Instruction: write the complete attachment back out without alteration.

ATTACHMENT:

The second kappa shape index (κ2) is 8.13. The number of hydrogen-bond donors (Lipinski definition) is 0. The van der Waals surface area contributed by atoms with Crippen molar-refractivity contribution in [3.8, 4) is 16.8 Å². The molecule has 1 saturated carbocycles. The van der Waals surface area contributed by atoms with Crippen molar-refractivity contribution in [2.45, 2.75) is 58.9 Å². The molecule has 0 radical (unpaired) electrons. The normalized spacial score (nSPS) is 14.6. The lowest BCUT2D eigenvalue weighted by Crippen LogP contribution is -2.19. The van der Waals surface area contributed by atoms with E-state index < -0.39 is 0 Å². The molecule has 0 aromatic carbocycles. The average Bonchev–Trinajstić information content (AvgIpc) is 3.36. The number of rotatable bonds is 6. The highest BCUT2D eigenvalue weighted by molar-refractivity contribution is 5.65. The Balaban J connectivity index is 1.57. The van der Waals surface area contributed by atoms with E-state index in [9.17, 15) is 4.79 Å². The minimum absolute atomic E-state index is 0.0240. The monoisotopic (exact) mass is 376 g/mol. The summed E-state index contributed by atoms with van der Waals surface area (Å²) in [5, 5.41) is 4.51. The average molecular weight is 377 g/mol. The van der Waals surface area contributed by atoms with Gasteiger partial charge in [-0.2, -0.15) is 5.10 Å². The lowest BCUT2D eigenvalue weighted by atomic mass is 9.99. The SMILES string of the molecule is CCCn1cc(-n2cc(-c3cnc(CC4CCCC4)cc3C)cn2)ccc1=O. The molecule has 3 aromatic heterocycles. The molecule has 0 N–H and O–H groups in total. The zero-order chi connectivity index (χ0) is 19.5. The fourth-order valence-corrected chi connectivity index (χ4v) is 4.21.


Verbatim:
The second kappa shape index (κ2) is 8.13. The number of hydrogen-bond donors (Lipinski definition) is 0. The van der Waals surface area contributed by atoms with Crippen molar-refractivity contribution in [3.8, 4) is 16.8 Å². The molecule has 1 saturated carbocycles. The van der Waals surface area contributed by atoms with Crippen molar-refractivity contribution in [2.45, 2.75) is 58.9 Å². The molecule has 0 radical (unpaired) electrons. The normalized spacial score (nSPS) is 14.6. The lowest BCUT2D eigenvalue weighted by Crippen LogP contribution is -2.19. The van der Waals surface area contributed by atoms with E-state index < -0.39 is 0 Å². The molecule has 0 aromatic carbocycles. The average Bonchev–Trinajstić information content (AvgIpc) is 3.36. The number of rotatable bonds is 6. The highest BCUT2D eigenvalue weighted by molar-refractivity contribution is 5.65. The Balaban J connectivity index is 1.57. The van der Waals surface area contributed by atoms with E-state index in [9.17, 15) is 4.79 Å². The minimum absolute atomic E-state index is 0.0240. The monoisotopic (exact) mass is 376 g/mol. The summed E-state index contributed by atoms with van der Waals surface area (Å²) in [5, 5.41) is 4.51. The average molecular weight is 377 g/mol. The van der Waals surface area contributed by atoms with Gasteiger partial charge in [-0.2, -0.15) is 5.10 Å². The lowest BCUT2D eigenvalue weighted by atomic mass is 9.99. The SMILES string of the molecule is CCCn1cc(-n2cc(-c3cnc(CC4CCCC4)cc3C)cn2)ccc1=O. The molecule has 3 aromatic heterocycles. The molecule has 0 N–H and O–H groups in total. The zero-order chi connectivity index (χ0) is 19.5. The fourth-order valence-corrected chi connectivity index (χ4v) is 4.21.